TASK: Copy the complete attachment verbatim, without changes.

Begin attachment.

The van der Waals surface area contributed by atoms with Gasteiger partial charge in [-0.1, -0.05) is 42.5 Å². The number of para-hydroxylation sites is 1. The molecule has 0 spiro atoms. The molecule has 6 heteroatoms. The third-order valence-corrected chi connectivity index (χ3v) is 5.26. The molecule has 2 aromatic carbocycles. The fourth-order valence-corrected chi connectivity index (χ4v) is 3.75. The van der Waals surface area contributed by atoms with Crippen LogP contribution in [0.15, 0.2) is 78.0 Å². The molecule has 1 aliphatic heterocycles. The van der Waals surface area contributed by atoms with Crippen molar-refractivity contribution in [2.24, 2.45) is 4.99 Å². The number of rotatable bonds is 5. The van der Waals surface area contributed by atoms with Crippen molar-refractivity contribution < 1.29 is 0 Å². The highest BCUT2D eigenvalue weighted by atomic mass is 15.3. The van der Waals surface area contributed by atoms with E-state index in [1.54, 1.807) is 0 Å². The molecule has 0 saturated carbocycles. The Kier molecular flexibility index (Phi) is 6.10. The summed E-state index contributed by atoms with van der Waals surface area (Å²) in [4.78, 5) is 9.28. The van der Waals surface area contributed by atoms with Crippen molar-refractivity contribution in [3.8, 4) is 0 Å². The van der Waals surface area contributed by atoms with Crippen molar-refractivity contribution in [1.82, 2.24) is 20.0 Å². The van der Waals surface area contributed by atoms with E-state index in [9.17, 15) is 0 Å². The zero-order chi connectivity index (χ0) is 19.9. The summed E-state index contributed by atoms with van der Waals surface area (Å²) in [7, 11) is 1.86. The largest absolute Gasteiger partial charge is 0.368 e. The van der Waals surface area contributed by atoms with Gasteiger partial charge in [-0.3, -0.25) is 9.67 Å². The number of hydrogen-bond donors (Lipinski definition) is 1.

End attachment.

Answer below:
The van der Waals surface area contributed by atoms with Gasteiger partial charge in [-0.1, -0.05) is 42.5 Å². The number of para-hydroxylation sites is 1. The molecule has 0 spiro atoms. The molecule has 6 heteroatoms. The third-order valence-corrected chi connectivity index (χ3v) is 5.26. The molecule has 2 aromatic carbocycles. The fourth-order valence-corrected chi connectivity index (χ4v) is 3.75. The van der Waals surface area contributed by atoms with Crippen LogP contribution in [0.15, 0.2) is 78.0 Å². The molecule has 1 aliphatic heterocycles. The van der Waals surface area contributed by atoms with Crippen molar-refractivity contribution in [2.24, 2.45) is 4.99 Å². The number of rotatable bonds is 5. The van der Waals surface area contributed by atoms with Crippen molar-refractivity contribution < 1.29 is 0 Å². The highest BCUT2D eigenvalue weighted by atomic mass is 15.3. The van der Waals surface area contributed by atoms with E-state index in [1.54, 1.807) is 0 Å². The molecule has 0 saturated carbocycles. The Kier molecular flexibility index (Phi) is 6.10. The summed E-state index contributed by atoms with van der Waals surface area (Å²) in [4.78, 5) is 9.28. The van der Waals surface area contributed by atoms with Crippen molar-refractivity contribution in [3.8, 4) is 0 Å². The van der Waals surface area contributed by atoms with Crippen molar-refractivity contribution in [1.82, 2.24) is 20.0 Å². The van der Waals surface area contributed by atoms with E-state index in [9.17, 15) is 0 Å². The zero-order chi connectivity index (χ0) is 19.9. The summed E-state index contributed by atoms with van der Waals surface area (Å²) in [7, 11) is 1.86. The largest absolute Gasteiger partial charge is 0.368 e. The van der Waals surface area contributed by atoms with Gasteiger partial charge in [-0.3, -0.25) is 9.67 Å². The number of hydrogen-bond donors (Lipinski definition) is 1.